A Moment of Innocence
In 1974, Mohsen Makhmalbaf, 17 years old and fighting for democracy in Iran, was shot by a young policeman. Subsequently, Makhmalbaf was incarcerated and tortured by the totalitarian regime. He wasn’t released until four and a half years later, during the Iranian Revolution of 1979. Makhmalbaf launched a successful career as a filmmaker, and as such was approached years later by the police officer with whom he had clashed. The man wanted to become an actor.
That is where A Moment of Innocence begins: a man arrives at the gate of the Makhmalbaf family home and is greeted by their little daughter. From then on, the film unfolds like an ingenious game of past and present, stagings and reconstructions, idealism and treachery. This turns the film into a striking combination of personal history, documentary and fiction.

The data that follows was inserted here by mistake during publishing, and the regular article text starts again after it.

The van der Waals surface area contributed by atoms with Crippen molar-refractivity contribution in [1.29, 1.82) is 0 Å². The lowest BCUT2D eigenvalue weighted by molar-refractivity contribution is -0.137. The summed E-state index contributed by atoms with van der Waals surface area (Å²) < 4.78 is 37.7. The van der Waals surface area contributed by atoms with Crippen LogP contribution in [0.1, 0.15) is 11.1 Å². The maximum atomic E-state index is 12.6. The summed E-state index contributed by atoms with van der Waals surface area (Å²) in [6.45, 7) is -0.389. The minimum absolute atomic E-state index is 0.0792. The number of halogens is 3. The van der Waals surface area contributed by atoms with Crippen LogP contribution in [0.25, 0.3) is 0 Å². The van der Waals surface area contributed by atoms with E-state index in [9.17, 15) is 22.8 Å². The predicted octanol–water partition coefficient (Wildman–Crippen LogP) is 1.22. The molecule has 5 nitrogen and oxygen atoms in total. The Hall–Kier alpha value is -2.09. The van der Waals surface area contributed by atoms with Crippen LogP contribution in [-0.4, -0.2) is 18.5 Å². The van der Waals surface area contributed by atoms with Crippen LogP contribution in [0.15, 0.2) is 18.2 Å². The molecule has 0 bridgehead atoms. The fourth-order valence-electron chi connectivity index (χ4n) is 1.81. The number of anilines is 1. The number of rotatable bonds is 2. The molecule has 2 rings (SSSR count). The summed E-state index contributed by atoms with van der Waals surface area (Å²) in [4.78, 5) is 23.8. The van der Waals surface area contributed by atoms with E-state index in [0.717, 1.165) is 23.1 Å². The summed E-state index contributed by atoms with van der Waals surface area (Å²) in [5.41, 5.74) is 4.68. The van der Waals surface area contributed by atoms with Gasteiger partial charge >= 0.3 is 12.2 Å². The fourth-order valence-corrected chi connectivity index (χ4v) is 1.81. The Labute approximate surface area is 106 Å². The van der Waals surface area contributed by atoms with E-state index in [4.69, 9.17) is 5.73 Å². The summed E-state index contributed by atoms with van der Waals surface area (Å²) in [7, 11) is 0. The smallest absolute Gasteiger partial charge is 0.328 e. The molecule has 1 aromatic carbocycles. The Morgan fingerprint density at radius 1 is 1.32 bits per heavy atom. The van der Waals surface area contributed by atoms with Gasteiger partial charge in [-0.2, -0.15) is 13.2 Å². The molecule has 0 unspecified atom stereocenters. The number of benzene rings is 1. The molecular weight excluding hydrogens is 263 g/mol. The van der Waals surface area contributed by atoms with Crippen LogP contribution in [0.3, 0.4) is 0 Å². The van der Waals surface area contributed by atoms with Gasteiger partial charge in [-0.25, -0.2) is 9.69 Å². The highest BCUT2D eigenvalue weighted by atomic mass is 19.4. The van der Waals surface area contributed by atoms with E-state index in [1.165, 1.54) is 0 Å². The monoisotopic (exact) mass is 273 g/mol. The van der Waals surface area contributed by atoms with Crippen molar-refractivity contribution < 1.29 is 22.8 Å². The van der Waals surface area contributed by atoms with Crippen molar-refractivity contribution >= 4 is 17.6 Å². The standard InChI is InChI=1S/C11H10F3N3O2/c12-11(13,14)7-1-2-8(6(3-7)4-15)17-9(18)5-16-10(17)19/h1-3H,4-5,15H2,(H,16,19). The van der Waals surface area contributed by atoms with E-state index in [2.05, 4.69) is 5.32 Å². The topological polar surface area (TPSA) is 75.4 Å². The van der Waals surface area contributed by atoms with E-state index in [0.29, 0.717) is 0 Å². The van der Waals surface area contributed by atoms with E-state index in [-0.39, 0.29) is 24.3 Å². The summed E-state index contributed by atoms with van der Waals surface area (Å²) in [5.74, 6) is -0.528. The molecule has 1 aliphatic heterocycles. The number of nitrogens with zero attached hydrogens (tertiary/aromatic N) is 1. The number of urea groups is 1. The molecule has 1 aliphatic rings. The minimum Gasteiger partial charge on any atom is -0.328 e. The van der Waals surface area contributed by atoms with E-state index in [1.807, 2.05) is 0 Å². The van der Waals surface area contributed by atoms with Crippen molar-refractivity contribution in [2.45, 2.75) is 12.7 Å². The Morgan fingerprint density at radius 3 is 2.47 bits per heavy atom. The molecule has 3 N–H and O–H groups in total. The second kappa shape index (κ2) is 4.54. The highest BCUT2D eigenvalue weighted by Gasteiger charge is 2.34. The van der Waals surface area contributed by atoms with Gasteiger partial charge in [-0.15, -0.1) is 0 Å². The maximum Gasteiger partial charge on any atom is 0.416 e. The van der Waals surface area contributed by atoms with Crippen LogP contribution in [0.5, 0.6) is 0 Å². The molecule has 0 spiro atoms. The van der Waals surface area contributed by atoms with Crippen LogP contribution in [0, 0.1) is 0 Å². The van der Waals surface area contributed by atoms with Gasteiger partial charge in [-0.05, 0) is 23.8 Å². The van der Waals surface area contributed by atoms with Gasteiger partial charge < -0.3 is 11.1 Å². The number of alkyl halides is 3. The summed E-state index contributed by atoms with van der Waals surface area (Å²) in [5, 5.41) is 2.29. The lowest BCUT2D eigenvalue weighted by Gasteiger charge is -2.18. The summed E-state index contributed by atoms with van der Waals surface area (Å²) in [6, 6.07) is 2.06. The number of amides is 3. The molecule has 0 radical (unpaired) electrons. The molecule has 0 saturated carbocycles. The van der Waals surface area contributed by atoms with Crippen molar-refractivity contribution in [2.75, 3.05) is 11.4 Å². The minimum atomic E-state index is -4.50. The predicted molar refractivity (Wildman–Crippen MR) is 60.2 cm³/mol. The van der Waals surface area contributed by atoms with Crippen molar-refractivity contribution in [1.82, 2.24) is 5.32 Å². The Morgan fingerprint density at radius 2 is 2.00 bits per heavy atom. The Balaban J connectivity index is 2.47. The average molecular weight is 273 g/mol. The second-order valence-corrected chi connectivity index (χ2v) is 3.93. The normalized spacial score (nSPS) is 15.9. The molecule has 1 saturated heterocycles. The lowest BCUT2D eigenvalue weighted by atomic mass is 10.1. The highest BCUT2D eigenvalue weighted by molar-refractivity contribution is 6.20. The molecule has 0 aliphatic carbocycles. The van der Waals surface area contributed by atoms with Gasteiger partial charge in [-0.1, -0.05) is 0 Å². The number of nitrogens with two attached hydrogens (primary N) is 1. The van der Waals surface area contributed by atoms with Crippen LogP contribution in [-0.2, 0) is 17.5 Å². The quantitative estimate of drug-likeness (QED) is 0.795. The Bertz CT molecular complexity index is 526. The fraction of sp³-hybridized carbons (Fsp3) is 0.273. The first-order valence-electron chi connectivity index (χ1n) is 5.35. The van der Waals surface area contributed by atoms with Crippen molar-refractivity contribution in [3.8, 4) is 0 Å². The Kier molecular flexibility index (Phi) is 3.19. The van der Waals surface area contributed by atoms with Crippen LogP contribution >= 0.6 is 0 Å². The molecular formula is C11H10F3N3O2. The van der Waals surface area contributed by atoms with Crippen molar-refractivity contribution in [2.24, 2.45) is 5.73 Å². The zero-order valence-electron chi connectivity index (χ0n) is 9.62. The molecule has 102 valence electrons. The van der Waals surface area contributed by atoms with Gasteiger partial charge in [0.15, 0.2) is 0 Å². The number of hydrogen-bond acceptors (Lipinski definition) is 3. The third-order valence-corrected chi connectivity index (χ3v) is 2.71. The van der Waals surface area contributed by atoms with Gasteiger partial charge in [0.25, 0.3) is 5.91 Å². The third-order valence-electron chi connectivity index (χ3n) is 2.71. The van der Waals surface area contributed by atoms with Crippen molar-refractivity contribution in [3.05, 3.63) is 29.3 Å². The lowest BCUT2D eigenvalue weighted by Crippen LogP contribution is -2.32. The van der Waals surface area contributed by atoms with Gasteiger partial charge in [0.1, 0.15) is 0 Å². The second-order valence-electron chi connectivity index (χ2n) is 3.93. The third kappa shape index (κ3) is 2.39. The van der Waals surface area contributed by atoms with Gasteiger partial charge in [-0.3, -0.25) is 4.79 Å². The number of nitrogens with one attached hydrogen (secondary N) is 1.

The director, who plays himself and the policeman cast and coach their young selves in the build-up to the shooting of the crucial incident, which took place 20 years before. In 78 minutes, Makhmalbaf builds up to a climax in which love and decay, youth and old age, image and memory converge.